The Environmental Protection Act 1990

The problems that we suffer with litter arise from a complex interplay between legislation, Camden Council, and Veolia.

The Environmental Protection Act 1990 is UK Law.

This is Section 89 (1):

It states that Local Authorities, such as Camden Council, must ensure that their land is kept clear of litter and refuse (so far as is practicable). This is not a recommendation – it is the Law.

In other words, Camden Council are responsible for keeping our streets and squares clear of litter and other waste. This is Law, and to allow the streets to become littered at any time is a violation of this Law.

The only caveat is the word ‘practicable’. The point of this word is that it is impossible to keep the streets totally clear at all times, because as soon as the streets are cleaned, somebody might drop a bit of litter at the other end – and it is impossible to stop that from happening. So it is inevitable that litter will appear on streets from time to time. There is always someone that refuses to use a bin.

But it is the duty of the Council to ensure that litter and refuse does not become significant – and part of that is to clean the streets regularly enough to stop the problem becoming noticeable. Another part is providing an adequate number of bins, and emptying them often enough, whilst another is issuing fines to those who do litter.

As soon as the streets are noticeably ‘littered’ – Camden have violated their duty.

The Grades of Cleanliness

There is a Governmental document which explains in more detail what is acceptable and what is not on the streets and in squares. This also, should be followed by Camden at all times.

That Code sets out four levels of cleanliness.

Grade A

Totally clear of any litter or refuse

Grade B

Mostly clear with some occasional bits of litter

Grade C

Generally messy with some small piles of litter

Grade D

Heavily affected by litter with significant accumulations

The Law requires that streets are cleaned to a Grade A standard. A single piece of litter drops the streets to a Grade B – that means that cleaners cannot leave a single piece of litter – even a fag end – behind. And if people drop any litter then at the next reasonable opportunity, the street should be restored to a Grade A.

Grade C, and especially Grade D, are stated as being unacceptable at any time.

The code also states that if Grade C or D occur as a result of extraordinary circumstances, then depending on the type of area, there are maximum response times for restoring the road to a Grade A.

For all of Bloomsbury, this response time is half a day.

Now take a look at these photos of roads in Bloomsbury, each photo taken a day after the other, all within half a mile of each other.


What defence can be made for those photos?

Camden are violating their statutory duty – not in a small way – but very significantly. In fact it later surfaced that there had been no street cleaner allocated to the area for all of two weeks or more.

And perhaps one could argue that bin bags were out for collection – but these photos were taken at randomised times of each day. So how is it that there are always a significant number of bags out?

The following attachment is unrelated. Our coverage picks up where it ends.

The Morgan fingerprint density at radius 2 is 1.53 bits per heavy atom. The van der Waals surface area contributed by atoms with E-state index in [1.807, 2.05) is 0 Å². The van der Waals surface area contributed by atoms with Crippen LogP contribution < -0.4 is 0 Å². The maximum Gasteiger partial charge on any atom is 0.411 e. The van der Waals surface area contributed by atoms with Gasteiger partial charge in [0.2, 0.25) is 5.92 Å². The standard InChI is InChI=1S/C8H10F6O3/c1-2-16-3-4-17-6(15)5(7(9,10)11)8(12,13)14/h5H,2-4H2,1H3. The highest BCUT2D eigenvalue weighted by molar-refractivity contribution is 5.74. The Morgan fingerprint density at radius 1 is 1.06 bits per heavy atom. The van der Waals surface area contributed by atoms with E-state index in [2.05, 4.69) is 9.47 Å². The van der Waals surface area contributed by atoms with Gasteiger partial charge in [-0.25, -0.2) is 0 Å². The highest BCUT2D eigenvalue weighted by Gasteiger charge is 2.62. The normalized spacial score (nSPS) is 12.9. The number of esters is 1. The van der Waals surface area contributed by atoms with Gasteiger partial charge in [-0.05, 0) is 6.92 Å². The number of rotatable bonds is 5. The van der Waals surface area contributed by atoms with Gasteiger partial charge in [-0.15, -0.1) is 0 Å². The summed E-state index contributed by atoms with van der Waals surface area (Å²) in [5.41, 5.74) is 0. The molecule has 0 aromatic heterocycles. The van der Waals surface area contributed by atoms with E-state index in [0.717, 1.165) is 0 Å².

Whatever arguments are made – it is agreed that the streets are not at Grade A or B, which by Law, they always should be.

So Camden Council are not fulfilling their statutory duty – they are breaking the law. We hear in the news, and Camden often themselves say, that their budgets are stretched – so perhaps they are diverting funds from street cleaning to other more important services?

But that is not the case.

Veolia and Camden

Veolia, a private company, was awarded an estimated £338M contract in 2017. Part of that contract sets out how Veolia should maintain the streets – with clauses detailing how streets should be kept at Grade A/B, and that their cleaners will always clean streets to a Grade A standard. It also sets out that bins will never be more than 85% full, and certainly not overflowing.

Photos can be seen here of a monitoring exercise undertaken by our team – following a street cleaner and documenting the litter that he left behind. This is certainly not Grade A.

We sent those photos to Camden and Veolia. Neither have commented, and Camden even claimed that they could not access the photos.

The point of contracting out the services is that Camden need not worry about fulfilling their statutory duty themselves. They agree with Veolia a sum appropriate for Veolia to fulfil the duty for them – that sum is paid, and then Veolia do the work.

Around £16,000 a day is paid to Veolia to fulfil those duties we mention, and others. And yet quite obviously, Veolia are not fulfilling that duty, or coming anywhere near. Even when multiple concerns are raised over years by multiple people and businesses – Camden still have not admitted that there is any problem at all.

This money is taxpayers’ money – and Veolia employees are intentionally cutting corners to avoid spending that money on services they are paid to provide. In other words, our money is being paid to Veolia’s employees and executives – and we get little or nothing in return.

And when concerns are raised with Camden, they often side with Veolia, rather than us – despite their income being funded by our taxes, and this contract being funded by our taxes.

Camden also have a statutory duty to get value for taxpayers’ money – this, it seems, they are also ignoring.

So one can only ask – why is this the case?

The Veolia Contract – an Analysis.